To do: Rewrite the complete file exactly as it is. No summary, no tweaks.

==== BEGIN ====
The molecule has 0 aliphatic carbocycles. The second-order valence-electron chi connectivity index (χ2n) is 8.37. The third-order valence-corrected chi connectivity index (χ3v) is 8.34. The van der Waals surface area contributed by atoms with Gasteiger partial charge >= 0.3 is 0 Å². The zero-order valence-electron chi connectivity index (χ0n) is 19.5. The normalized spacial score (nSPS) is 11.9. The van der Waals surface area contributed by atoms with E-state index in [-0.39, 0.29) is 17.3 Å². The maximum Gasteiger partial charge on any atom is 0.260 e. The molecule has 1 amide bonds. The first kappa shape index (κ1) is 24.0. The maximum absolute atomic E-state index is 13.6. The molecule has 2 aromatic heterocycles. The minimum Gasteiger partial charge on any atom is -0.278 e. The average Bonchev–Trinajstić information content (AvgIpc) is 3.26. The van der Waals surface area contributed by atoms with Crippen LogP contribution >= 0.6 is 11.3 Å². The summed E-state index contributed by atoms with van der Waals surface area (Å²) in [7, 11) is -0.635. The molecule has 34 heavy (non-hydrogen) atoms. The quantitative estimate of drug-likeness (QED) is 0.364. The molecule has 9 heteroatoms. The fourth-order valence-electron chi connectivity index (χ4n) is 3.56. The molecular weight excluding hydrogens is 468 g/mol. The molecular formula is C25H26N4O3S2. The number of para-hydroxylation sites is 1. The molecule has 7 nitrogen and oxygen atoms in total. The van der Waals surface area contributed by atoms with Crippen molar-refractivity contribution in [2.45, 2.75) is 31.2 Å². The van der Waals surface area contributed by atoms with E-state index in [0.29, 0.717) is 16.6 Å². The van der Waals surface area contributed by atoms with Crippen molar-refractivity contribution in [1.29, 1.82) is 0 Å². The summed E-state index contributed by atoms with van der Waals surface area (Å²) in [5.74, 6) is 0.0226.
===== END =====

The molecule has 0 aliphatic carbocycles. The second-order valence-electron chi connectivity index (χ2n) is 8.37. The third-order valence-corrected chi connectivity index (χ3v) is 8.34. The van der Waals surface area contributed by atoms with Gasteiger partial charge >= 0.3 is 0 Å². The zero-order valence-electron chi connectivity index (χ0n) is 19.5. The normalized spacial score (nSPS) is 11.9. The van der Waals surface area contributed by atoms with E-state index in [-0.39, 0.29) is 17.3 Å². The maximum Gasteiger partial charge on any atom is 0.260 e. The molecule has 1 amide bonds. The first kappa shape index (κ1) is 24.0. The maximum absolute atomic E-state index is 13.6. The molecule has 2 aromatic heterocycles. The minimum Gasteiger partial charge on any atom is -0.278 e. The average Bonchev–Trinajstić information content (AvgIpc) is 3.26. The van der Waals surface area contributed by atoms with Crippen LogP contribution >= 0.6 is 11.3 Å². The summed E-state index contributed by atoms with van der Waals surface area (Å²) in [7, 11) is -0.635. The molecule has 34 heavy (non-hydrogen) atoms. The quantitative estimate of drug-likeness (QED) is 0.364. The molecule has 9 heteroatoms. The fourth-order valence-electron chi connectivity index (χ4n) is 3.56. The molecular weight excluding hydrogens is 468 g/mol. The molecular formula is C25H26N4O3S2. The number of para-hydroxylation sites is 1. The molecule has 7 nitrogen and oxygen atoms in total. The van der Waals surface area contributed by atoms with Crippen molar-refractivity contribution in [2.45, 2.75) is 31.2 Å². The van der Waals surface area contributed by atoms with E-state index in [0.29, 0.717) is 16.6 Å². The van der Waals surface area contributed by atoms with Crippen molar-refractivity contribution in [1.29, 1.82) is 0 Å². The summed E-state index contributed by atoms with van der Waals surface area (Å²) in [5.74, 6) is 0.0226.